A pleasing mixture of textures and flavours

After I rediscovered barley's great flavour and versatility a few weeks ago, I began searching through my favourite cookbooks for recipes featuring this grain. When I turned to Persian Barley & Split Pea Stew in this Moosewood book, I stopped looking. "Now here's something different from the usual barley and mushroom combination," I thought.  And it also met the criteria I'd set for the next new recipe-to-try: #1) a mixture of grains, legumes and vegetables, #2) simple -- not necessarily fast-to-make, but needing only basic tools & skills and one or two pots, #3) adaptable to making in stages, and #4) most if not all ingredients on-hand in the pantry or cold storage (fridge, freezer, or, make-shift "root cellar" on the balcony). This past weekend, all the necessary ingredients, including time, energy and concentration, converged in a pleasant afternoon cooking session and a tasty Sunday dinner...

Persian Split Pea & Barley Stew

... A comforting, hearty meal on a March day when the weather sharply shifted from lamb-like to leonine, and my thoughts turned from seed-sowing to protecting the balcony plants from freezing. The next day, a snow-day and a rare Monday off work for me, I enjoyed leftovers at lunch. I also put in the freezer several future meals for busy days. Yes, I agree, fresh is best, but because of my work hours, I need ready-to-serve meals that I can turn to when time, inspiration and energy are running on empty. (I worry a bit about confessing these things. I hope you won't be shocked or disappointed to know I don't cook from scratch everyday.)

Now, on to the recipe. I'm sharing the classic version as published with my modifications in {curly brackets}.


This combination of grains, legumes, and vegetables offers a pleasing mixture of textures. The barley adds chewiness and the yellow split peas help to thicken the flavorful vegetable stock. The currants and sweet spices nicely offset the tanginess of the lemon and yogurt

1/2 cup raw barley
1 bay leaf
1 large garlic clove
4 cups water
1 cup dried split yellow peas
1 teaspoon ground cardamom
1/2 teaspoon cinnamon
1 cup coarsley chopped onion
1 cup carrots, peeled and cut into 1-inch chunks
2 cups potatoes, cut in 1-inch chunks
1 1/2 teaspoons salt
1 pinch cayenne
2 cups vegetable stock
2 cups coarsely chopped tomatoes
2 tablespoons currants
1/4 cup minced fresh parsley
2 tablespoons fresh lemon juice (about 1 lemon)
salt and ground black pepper to taste

GARLIC YOGURT (optional)
1/2 cup nonfat yogurt
2 minced small garlic cloves
pinch of salt

toasted pine nuts (optional)
lemon wedges (optional)

  1. In a medium saucepan, bring the barley, bay leaf, garlic and 2 cups of water to a boil.
  2. Reduce the heat, cover and simmer for 15 minutes. {In the morning, I cooked the barley in a rice-cooker.}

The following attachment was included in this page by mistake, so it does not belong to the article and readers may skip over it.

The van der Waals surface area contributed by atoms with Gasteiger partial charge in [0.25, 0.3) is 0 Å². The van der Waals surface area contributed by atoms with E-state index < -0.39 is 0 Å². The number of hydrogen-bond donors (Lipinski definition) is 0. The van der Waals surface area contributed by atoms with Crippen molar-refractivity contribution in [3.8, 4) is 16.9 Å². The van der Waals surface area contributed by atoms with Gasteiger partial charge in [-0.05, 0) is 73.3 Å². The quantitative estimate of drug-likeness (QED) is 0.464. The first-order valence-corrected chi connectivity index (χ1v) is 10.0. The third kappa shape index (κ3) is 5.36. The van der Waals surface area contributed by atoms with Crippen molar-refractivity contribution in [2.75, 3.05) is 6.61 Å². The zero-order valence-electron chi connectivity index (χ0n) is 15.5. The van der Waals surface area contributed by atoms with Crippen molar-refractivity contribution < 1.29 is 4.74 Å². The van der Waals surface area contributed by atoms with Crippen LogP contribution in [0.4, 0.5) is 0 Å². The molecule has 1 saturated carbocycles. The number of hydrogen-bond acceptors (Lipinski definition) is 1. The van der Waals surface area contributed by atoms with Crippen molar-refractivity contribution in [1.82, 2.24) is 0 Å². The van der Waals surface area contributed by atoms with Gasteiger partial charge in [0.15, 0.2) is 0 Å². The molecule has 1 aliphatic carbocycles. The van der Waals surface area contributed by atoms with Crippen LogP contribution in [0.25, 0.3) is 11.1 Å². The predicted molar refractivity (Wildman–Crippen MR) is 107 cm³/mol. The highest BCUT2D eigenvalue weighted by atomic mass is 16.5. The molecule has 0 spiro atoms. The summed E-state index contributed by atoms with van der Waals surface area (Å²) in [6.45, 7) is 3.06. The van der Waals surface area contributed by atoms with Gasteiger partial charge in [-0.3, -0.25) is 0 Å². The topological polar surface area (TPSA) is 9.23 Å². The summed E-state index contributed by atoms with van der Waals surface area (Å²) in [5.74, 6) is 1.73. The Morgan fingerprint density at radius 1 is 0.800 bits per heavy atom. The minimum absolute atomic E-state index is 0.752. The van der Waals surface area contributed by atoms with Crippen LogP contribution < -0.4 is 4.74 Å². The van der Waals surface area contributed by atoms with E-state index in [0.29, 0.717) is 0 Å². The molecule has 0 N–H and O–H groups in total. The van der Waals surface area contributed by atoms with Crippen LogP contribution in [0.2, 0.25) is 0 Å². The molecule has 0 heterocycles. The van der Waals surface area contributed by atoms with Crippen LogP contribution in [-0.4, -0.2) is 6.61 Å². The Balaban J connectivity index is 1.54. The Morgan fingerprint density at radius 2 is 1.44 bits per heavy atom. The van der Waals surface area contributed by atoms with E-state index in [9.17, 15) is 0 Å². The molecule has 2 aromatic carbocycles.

3. Add the split peas, cardamom, cinnamon and the remaining water and simmer, covered for another 45 minutes, or until the barley and split peas are soft and most of the liquid has absorbed. {While the barley was cooking, I cooked the split peas & seasonings in a separate pot.}
  4. Stir occasionally and, if necessary, add a small amount of additional water to prevent the mixture from sticking. {I combined the cooked barley and split peas and set them aside in the fridge until late afternoon when I continued with the next steps.}
  5. While the barley and split peas are cooking, place the onions, carrots, potatoes, salt, cayenne, and stock in a large saucepan.
  6. Bring the mixture to a boil, reduce the heat and simmer, covered for 10 minutes.
  7. Stir in the tomatoes and continue to simmer, covered, for about 10 minutes, until the vegetables are tender.
  8. Add the cooked barley and split peas. Stir in the parsley, lemon juice, and salt and pepper to taste. Discard the bay leaf.
  9. If desired, combine the garlic yogurt in a small bowl. Sprinkle on a few toasted pine nuts and serve with several lemon wedges or a dollop of garlic yogurt.

Nutrient analysis (without optional ingredients) based on 6 servings; serving size about 500 mL (2 cups)

Calories (kcal) 264.9     
Folate (μg) 139.6
Fat (g) 1.6 Vitamin B6 (mg) 0.3
Protein (g) 14.1 Vitamin B12 (μg) 0.1
Carbohydrate (g) 51.7 Calcium (mg) 109.1
Sugar (g) 11.2 Iron (mg) 4.4
Fibre (g) 7.4 Sodium (mg) 1105.1
Vitamin A (μg) 457.6 Potassium (mg) 972.6
Vitamin C (mg) 30.1
Vitamin D (μg) 0
Vitamin E (mg) 1.3
Thiamin (mg) 0.4
Riboflavin (mg) 0.2
Niacin (ne) 7.2  


Source: Dietitians of Canada's Recipe Analyzer.

Canada's Food Guide/Vegetarian Food Guide evaluation: A 500 mL (2 cup) portion provides about 1 serving of high-fibre grains, 1 serving of low-fat meat alternatives/legumes, nuts, other protein-rich foods, and 2 servings of vegetables. The yogurt provides a partial serving of milk products/calcium-rich foods.

Rating: 5 stars for so many good things in one simple stew: flavourful, nutrient-rich, economical, easy-to-make and slow. Time at the stove, stirring the aromatic ingredients, was a pleasure that preceded the joy of eating.